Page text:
Reforming residential tenancy acts in Australia
Residential tenancy laws in Australia are crucial for maintaining a balance between landlords and tenants.
To ensure safe and sustainable rental housing for all Australians, reforms to the various Residential Tenancy Acts (RTAs) across Australian states and territories — alongside recent RTA reforms— must be considered to include a greater sense of care for the needs of each party (that is, stewardship). Key areas of RTA reforms that may increase stewardship[i],[ii] — leading to ‘other oriented’ behaviours[iii],[iv] mutually benefiting all parties — include redefining tenant‑landlord dynamics relating to safety, well-being standards and expectations, property upkeep and accountability and tenancy requirements and practices. Integrating a stewardship approach can be seen to provide benefit to both tenants and landlords.
Embracing a stewardship approach can prove advantageous for both tenants and landlords[v]. When tenants adopt the role of stewards, they assume the responsibility of preserving and nurturing the rental property as if it were their own [vi]. This encompasses adhering to safety and well-being criteria, promptly addressing property maintenance, and fulfilling tenancy obligations. Tenant stewardship signifies a proactive stance towards ensuring habitable living conditions, showing reverence for the property's integrity, and engaging in transparent communication with landlords. Through adopting stewardship principles, tenants contribute to the overall calibre and sustainability of the rental housing sector, fostering a harmonious rapport with landlords and a shared sense of duty.
Similarly, when landlords assume the role of stewards, they safeguard and conserve rental properties to ensure the welfare of both tenants and the property itself. This role entails compliance with legal and regulatory mandates and a genuine dedication to upholding liveable conditions and cultivating positive tenant-landlord relationships. As stewards, landlords prioritize property maintenance, promptly address upkeep concerns, uphold safety benchmarks, and maintain open communication channels with tenants. This proactive engagement cultivates an environment of equilibrium and sustainability in rental housing, benefiting all parties involved and bolstering the general stability of the rental market.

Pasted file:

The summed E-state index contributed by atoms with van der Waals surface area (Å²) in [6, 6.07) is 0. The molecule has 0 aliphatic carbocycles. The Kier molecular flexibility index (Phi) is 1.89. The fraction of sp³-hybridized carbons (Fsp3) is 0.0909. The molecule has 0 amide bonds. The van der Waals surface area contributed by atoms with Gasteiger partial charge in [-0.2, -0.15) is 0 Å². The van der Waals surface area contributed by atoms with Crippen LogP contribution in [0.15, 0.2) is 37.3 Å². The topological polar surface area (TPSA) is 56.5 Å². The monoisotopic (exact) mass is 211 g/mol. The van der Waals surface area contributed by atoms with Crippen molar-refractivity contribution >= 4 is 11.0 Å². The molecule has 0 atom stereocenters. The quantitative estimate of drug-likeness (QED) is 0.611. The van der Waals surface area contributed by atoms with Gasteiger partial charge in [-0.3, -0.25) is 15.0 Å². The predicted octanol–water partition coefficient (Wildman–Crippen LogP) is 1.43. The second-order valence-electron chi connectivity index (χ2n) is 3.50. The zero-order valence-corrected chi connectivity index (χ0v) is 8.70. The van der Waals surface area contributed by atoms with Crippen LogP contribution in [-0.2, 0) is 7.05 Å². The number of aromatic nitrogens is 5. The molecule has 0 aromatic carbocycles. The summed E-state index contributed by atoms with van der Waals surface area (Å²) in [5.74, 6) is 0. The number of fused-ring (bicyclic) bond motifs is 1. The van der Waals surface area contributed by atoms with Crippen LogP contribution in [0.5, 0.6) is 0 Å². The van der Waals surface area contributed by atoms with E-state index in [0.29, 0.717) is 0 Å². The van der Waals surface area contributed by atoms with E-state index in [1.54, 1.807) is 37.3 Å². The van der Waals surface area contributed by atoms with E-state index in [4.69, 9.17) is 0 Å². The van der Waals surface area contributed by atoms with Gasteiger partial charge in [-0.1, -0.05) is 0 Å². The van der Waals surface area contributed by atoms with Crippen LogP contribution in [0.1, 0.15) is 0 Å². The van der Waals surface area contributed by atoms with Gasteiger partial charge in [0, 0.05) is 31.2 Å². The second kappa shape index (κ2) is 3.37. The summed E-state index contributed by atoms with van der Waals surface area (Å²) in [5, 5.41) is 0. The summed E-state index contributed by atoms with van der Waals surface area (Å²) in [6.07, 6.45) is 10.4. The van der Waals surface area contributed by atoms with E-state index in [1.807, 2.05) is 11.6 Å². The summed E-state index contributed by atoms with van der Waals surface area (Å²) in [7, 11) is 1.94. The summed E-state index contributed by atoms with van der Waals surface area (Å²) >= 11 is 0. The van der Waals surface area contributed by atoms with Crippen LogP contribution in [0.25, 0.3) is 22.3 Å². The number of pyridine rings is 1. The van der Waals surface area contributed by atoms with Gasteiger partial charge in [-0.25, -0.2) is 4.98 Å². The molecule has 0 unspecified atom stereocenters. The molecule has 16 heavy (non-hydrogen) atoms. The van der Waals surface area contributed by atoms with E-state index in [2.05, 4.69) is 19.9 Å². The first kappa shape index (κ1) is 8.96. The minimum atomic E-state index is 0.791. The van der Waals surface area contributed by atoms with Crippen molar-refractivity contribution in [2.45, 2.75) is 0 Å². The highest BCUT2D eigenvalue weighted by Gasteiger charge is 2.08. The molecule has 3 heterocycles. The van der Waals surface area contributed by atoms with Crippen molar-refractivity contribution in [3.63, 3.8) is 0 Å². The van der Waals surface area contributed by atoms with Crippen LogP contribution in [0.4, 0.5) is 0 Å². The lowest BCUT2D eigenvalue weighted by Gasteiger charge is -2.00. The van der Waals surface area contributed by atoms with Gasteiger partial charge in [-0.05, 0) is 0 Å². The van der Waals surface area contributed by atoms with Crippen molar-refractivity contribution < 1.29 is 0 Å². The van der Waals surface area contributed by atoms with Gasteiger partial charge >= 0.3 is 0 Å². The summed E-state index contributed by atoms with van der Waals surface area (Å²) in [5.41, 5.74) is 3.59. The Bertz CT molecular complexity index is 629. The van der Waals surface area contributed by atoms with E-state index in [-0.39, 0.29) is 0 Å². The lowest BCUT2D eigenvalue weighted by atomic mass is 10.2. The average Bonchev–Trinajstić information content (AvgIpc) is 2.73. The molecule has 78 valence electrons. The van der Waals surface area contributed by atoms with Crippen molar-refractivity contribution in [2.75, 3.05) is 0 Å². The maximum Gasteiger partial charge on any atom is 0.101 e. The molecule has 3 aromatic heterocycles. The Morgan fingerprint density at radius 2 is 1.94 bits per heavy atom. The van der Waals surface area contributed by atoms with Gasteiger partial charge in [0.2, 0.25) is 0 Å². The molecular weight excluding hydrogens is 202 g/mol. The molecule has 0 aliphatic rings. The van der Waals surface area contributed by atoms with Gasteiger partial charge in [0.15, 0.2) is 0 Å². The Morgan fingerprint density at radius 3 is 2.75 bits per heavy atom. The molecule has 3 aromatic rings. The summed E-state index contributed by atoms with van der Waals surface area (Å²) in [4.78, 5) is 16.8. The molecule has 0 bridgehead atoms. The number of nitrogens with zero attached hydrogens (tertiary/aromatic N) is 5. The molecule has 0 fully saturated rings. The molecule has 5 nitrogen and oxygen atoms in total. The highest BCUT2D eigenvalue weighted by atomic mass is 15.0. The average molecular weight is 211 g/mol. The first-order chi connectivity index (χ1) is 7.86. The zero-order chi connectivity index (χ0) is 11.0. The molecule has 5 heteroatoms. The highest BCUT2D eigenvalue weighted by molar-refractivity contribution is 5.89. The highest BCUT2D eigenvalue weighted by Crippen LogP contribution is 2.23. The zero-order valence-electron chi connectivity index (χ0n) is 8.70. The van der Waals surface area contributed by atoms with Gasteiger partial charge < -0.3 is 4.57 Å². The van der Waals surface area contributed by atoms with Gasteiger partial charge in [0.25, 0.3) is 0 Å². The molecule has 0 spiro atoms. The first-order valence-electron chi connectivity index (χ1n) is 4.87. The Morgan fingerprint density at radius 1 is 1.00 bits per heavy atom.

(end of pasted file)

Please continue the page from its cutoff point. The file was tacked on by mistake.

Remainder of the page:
Drawing inspiration from the stewardship concept, these reforms can augment the rights and responsibilities of landlords and tenants. In particular, integrating stewardship into RTAs can cultivate a deeper sense of care and consideration between these two entities. The proposed reforms, aimed at incorporating stewardship principles, are designed to foster fairness and contribute to establishing a more sustainable and impartial rental housing sector in Australia[vii],[viii]. The thrust of our article lies in outlining recommendations and providing guidance for proactively addressing prevalent issues tenants and landlords face. Moreover, it seeks to resolve immediate concerns and institute effective protocols to perpetuate sustainable housing practices throughout Australia.
By Dr Tracey Dodd and Mr Nicholas Alex Gerald Marzohl, Adelaide Business School, the University of Adelaide.
This is a summary of an article originally written for the Council to Homeless Persons’ Parity Magazine.
[i] Consumer and Business Services 2023, Review of SA’s Renting Laws, Government of South Australia, https://www.cbs.sa.gov. au/campaigns/review-of-sas-renting-laws
[ii] Commissioner for Residential Tenancies 2023, February, Changes to Renting Laws, Victoria State Government, https://www.rentingcommissioner.vic.gov.au/the-rental-sector/changes-to-renting-laws.
[iii] Davis J H, Schoorman F D and Donaldson L 1997, ‘Toward a Stewardship Theory of Management’, Academy of Management Review, vol. 22, no. 1, pp. 20–47.
[iv] Hernandez M 2012, ‘Toward an Understanding of the Psychology of Stewardship’, Academy of Management Review, vol. 37, no. 2, pp. 172–193.
[v] Power E R and Gillon C 2022, ‘Performing the “Good Tenant”’, Housing Studies, vol. 37, no. 3, pp. 459–482.
[vi] Power E R and Gillon C 2022, pp cit.
[vii] Power E R and Gillon C 2022, op cit.
[viii] Morris A, Hulse K and Pawson H 2017, ‘Long-term Private Renters: Perceptions of Security and Insecurity’, Journal of Sociology, vol. 53, no. 3, pp. 653–669.